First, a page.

Valtteri Bottas, Williams, Sepang, 2012

Bottas makes first race weekend appearance

2012 Malaysian Grand Prix

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Williams reserve driver Valtteri Bottas made his first appearance in an F1 race weekend at Sepang on Friday.

Bottas drove Bruno Senna’s car in the first practice session for the Malaysian Grand Prix.

He ended the session 11th-quickest, a few hundredths faster than team mate Pastor Maldonado.

Afterwards Bottas said: “I am only the ninth Finnish person ever to drive during a Grand Prix weekend, which is a nice fact that I’ve just found out.

“After testing in Barcelona, my focus was on coming here and I’ve prepared myself as I would for a race weekend, both physically and mentally.

“I had a good rhythm from the beginning of P1 and we completed our programme ahead of P2. It was so hot out there, the hardest conditions I’ve driven in. While you are driving you don’t feel it as much but as soon as you stop the heat really hits you.”

Bottas, who is being given career guidance by Mika Hakkinen, won the GP3 championship last year.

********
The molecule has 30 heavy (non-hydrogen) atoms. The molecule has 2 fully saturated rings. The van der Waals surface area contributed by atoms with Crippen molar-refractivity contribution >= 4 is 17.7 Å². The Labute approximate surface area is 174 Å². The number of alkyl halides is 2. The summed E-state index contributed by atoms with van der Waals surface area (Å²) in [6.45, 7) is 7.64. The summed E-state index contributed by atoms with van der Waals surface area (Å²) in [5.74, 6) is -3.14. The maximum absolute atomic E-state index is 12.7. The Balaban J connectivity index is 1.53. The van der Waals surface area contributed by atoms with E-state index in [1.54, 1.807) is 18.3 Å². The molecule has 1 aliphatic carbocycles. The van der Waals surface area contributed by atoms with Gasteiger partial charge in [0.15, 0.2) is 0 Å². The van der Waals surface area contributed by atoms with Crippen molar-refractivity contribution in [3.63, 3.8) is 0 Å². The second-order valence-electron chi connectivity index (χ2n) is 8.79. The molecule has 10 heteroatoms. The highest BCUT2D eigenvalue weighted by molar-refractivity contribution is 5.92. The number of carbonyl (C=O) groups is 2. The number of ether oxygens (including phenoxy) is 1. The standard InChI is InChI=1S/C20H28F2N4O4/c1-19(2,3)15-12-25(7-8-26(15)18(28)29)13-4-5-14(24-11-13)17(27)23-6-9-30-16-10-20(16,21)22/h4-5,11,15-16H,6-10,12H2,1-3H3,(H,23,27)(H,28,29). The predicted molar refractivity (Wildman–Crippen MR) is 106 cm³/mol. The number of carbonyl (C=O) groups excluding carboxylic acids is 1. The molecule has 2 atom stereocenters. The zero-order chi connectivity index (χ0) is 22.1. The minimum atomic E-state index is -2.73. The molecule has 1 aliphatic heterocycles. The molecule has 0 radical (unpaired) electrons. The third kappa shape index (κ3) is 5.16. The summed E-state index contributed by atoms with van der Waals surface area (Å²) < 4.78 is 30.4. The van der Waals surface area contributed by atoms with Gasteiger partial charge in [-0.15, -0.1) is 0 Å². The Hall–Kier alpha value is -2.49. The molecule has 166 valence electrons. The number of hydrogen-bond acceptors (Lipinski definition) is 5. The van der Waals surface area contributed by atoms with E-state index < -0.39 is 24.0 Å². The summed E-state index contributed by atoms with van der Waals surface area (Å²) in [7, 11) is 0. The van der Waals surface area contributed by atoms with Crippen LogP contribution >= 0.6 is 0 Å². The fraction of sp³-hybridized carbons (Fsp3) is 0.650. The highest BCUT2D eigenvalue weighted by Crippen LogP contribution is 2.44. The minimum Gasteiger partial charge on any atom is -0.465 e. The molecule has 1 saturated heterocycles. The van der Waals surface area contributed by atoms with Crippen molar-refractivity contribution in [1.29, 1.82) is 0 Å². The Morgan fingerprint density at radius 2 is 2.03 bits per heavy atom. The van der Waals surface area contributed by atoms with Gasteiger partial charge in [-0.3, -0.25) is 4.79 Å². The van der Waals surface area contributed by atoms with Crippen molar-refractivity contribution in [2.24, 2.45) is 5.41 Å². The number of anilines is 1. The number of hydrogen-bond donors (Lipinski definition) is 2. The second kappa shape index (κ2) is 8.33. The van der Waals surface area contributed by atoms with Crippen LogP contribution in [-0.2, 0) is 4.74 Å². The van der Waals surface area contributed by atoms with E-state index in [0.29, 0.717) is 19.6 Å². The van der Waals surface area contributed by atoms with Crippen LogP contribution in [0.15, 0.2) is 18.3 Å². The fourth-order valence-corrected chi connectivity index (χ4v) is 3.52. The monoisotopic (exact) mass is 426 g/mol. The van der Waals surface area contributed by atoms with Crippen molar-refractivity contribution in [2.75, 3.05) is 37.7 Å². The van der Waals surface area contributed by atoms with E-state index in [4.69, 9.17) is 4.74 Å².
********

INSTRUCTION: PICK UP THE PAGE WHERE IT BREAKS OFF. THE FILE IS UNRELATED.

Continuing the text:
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Keith Collantine
Lifelong motor sport fan Keith set up RaceFans in 2005 - when it was originally called F1 Fanatic. Having previously worked as a motoring...

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46 comments on “Bottas makes first race weekend appearance”

  1. This guy’s looking good, hope he replaces Senna midway through the season. That Brazilian’s only in F1 because of his uncle’s reputation.

    1. Nonsese.

      Nobody makes it all the way up the ladder into F1 without showing they have ability.

      1. Bruno Senna has more money than ability, N.

      2. Especially when they didn’t do any racing whatsoever for 10 years, @vettel1992